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The sunny side of the Tweet

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Whitman-feature

District 13 Councillor (Hammonds Plains-St. Margarets) Matt Whitman is wearing a button that says “Yes” in five languages. As I walk into the Train Station Bike & Bean coffee shop, a favourite local café, he’s Tweeting a photo.

An avid social media user (about 9,000 Facebook friends and approaching the 10,000 tweet mark), Whitman takes an unabashedly upbeat approach to life online—lots of tweets that end in multiple exclamation marks, and exhortations to be grateful and look on the bright side. “I’m on Twitter because I enjoy it, so I want to make sure the dealings I have on there are enjoyable,” Whitman says.

Whitman-tweets

Paradoxically though, the focus on positivity has turned out to be somewhat divisive. Until recently, Whitman’s Twitter bio boasted, “I block negativity.” And that’s an attitude that has raised concerns, because part of the job description for city councillor would seem to be dealing with issues that upset people.

“It’s okay to be engaged and to talk about issues, but there’s a way we can solve these problems positively,” Whitman says. He argues he’s not trying to shut down debate, and makes a distinction between dealing with issues (he brings up potholes a lot) and being negative.

“I’m not blocking problems or people, I’m just trying to do things in a positive way,” he says. “Blocking negativity is different from blocking issues like potholes and litter. Those are issues, but the solutions to those issues can be positive.”

But blocking people (which prevents them from seeing what you post on Twitter) is precisely what first drew attention to his social-media style. He seemed to relish blocking those he found negative, including local journalists. When constituent Jenny Gammon raised concerns, Whitman tweeted that she was “not blocked yet…Looking forward to some worthwhile tweets from you, then we will see.” Then he blocked her.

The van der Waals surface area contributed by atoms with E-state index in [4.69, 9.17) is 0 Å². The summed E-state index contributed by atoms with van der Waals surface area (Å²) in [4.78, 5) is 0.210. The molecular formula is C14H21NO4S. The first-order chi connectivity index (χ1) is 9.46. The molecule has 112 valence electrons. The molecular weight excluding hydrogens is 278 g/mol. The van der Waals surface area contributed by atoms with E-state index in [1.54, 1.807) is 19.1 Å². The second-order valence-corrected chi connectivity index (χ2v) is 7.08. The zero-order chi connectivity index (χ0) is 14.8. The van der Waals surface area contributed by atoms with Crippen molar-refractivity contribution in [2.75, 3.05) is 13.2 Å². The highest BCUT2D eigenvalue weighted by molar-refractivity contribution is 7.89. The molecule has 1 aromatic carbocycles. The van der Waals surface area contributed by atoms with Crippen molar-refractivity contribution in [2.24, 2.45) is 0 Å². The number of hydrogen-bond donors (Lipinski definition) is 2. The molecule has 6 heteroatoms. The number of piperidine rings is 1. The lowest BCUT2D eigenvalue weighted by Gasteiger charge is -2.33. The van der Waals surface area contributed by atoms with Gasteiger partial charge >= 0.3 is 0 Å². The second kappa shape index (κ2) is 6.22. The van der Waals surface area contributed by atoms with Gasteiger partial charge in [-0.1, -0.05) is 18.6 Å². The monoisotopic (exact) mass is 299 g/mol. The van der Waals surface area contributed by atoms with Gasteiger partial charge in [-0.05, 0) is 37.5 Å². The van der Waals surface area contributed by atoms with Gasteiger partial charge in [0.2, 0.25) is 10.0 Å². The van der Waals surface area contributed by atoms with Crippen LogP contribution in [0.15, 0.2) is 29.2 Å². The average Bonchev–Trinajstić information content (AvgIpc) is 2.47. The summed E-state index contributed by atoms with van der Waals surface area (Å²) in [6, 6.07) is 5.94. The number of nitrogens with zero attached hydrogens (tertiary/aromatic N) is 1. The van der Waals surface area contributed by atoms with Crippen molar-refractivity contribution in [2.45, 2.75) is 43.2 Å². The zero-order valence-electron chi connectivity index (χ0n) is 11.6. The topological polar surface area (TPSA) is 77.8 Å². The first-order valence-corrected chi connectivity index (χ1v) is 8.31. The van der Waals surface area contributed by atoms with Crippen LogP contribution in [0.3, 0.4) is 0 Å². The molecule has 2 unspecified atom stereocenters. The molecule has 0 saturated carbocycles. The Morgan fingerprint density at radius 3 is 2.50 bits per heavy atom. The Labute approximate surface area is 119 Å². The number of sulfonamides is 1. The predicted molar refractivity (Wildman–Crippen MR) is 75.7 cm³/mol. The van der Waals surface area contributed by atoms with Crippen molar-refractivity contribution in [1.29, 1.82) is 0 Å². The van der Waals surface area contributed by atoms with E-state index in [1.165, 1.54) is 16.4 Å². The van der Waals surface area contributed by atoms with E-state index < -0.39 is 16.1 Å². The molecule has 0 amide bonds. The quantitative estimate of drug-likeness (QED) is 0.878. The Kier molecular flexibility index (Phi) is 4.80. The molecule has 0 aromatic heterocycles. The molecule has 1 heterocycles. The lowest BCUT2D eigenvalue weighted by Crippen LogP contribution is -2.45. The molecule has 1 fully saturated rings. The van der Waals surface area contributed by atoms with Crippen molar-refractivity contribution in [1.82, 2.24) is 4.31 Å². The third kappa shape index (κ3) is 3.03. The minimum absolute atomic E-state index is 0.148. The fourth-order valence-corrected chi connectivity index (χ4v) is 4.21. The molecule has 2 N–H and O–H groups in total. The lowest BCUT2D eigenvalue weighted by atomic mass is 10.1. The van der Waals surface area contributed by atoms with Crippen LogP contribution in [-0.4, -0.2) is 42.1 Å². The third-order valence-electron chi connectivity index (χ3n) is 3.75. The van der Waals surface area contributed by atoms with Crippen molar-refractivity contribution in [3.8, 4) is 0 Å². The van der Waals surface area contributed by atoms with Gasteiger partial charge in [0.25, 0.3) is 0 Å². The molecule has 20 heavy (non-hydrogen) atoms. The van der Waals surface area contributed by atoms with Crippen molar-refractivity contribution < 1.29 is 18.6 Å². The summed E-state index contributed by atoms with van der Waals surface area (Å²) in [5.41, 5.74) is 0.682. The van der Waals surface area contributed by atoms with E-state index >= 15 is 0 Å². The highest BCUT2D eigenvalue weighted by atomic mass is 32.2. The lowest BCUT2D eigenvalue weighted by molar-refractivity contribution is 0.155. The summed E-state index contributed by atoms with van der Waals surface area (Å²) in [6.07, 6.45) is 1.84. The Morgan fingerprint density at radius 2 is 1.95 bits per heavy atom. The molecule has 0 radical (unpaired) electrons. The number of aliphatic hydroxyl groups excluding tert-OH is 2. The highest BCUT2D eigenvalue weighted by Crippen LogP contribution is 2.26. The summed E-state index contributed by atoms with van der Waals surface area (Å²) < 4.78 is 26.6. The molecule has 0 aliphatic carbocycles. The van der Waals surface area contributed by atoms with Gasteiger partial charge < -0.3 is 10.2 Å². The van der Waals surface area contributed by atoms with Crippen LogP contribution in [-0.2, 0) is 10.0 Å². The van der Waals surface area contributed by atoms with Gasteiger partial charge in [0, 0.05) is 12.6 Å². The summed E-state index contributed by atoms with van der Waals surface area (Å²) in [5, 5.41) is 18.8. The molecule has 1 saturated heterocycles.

Looking back, Gammon says, “I think Matt’s intentions may be really great, but I think in this case he’s using striving towards positivity as a way to shut down conversation… It is kind of upsetting. Basically from that point on I felt like I don’t really have a Councillor.”

Even though Whitman later apologized (on Twitter), Gammon says the damage lingers. “I saw him at a fundraiser a few weeks ago, and he knew who I was, but it was really awkward,” she says. “As a constituent, I don’t feel like it’s been resolved.”

Whitman has previously said that nobody is blocked from contacting him: they can email or call and he’ll respond. Twitter, he says, is not mandatory for Councillors, so he can use it any way he wants. “We don’t have to be on [social media]” Whitman says. “We have to answer our phones and we have to respond to email… Anything above and beyond that is not mandatory.”

Anita Hovey is a social-media expert who runs Twirp Communications, and who lives just down the street from Whitman. She says it’s a bad idea to redirect constituents trying to connect with you to your phone or email. “If you have a business and your customers are on Twitter talking about your products or services, you need to be there to talk to them,” Hovey says. “It’s the same for a city Councillor. If their constituents are there talking about the issues, they need to be there. It’s really no different.”

Whitman acknowledges that he still doesn’t “have very thick skin. That’s something I’m working on. I’m probably getting a little better at taking criticism now. I’ve learned that just by someone being critical or giving advice you may not want to hear, that’s not being negative.”

And there’s no more crowing about blocking. “It’s a very short list of who is blocked nowadays,” he says. “Very short. It’s something I don’t try to do. I haven’t blocked anyone in a long time.”